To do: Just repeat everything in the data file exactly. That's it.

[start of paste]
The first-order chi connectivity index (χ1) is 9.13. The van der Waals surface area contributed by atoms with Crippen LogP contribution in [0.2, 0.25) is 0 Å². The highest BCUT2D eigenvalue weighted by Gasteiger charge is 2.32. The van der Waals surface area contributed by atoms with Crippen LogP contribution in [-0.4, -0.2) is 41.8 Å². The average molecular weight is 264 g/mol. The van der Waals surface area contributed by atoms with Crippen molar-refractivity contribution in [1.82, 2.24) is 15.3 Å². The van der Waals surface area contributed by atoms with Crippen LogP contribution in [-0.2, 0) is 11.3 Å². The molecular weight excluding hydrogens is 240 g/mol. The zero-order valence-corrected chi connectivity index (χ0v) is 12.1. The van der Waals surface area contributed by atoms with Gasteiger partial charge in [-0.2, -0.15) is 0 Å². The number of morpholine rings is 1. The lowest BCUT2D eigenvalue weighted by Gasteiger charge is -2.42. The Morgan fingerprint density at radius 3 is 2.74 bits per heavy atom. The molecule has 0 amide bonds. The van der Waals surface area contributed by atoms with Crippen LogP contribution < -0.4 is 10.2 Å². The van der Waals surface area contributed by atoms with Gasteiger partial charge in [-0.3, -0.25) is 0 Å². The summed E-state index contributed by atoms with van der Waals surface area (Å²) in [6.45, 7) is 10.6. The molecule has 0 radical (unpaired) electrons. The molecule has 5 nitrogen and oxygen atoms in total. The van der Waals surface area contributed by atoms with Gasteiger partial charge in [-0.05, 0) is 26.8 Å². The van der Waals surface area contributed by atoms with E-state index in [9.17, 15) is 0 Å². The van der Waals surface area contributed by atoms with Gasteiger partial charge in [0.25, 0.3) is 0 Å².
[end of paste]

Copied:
The first-order chi connectivity index (χ1) is 9.13. The van der Waals surface area contributed by atoms with Crippen LogP contribution in [0.2, 0.25) is 0 Å². The highest BCUT2D eigenvalue weighted by Gasteiger charge is 2.32. The van der Waals surface area contributed by atoms with Crippen LogP contribution in [-0.4, -0.2) is 41.8 Å². The average molecular weight is 264 g/mol. The van der Waals surface area contributed by atoms with Crippen molar-refractivity contribution in [1.82, 2.24) is 15.3 Å². The van der Waals surface area contributed by atoms with Crippen LogP contribution in [-0.2, 0) is 11.3 Å². The molecular weight excluding hydrogens is 240 g/mol. The zero-order valence-corrected chi connectivity index (χ0v) is 12.1. The van der Waals surface area contributed by atoms with Gasteiger partial charge in [-0.2, -0.15) is 0 Å². The number of morpholine rings is 1. The lowest BCUT2D eigenvalue weighted by Gasteiger charge is -2.42. The Morgan fingerprint density at radius 3 is 2.74 bits per heavy atom. The molecule has 0 amide bonds. The van der Waals surface area contributed by atoms with Crippen LogP contribution < -0.4 is 10.2 Å². The van der Waals surface area contributed by atoms with Gasteiger partial charge in [-0.3, -0.25) is 0 Å². The summed E-state index contributed by atoms with van der Waals surface area (Å²) in [6.45, 7) is 10.6. The molecule has 0 radical (unpaired) electrons. The molecule has 5 nitrogen and oxygen atoms in total. The van der Waals surface area contributed by atoms with Gasteiger partial charge in [-0.05, 0) is 26.8 Å². The van der Waals surface area contributed by atoms with E-state index in [9.17, 15) is 0 Å². The van der Waals surface area contributed by atoms with Gasteiger partial charge in [0.25, 0.3) is 0 Å².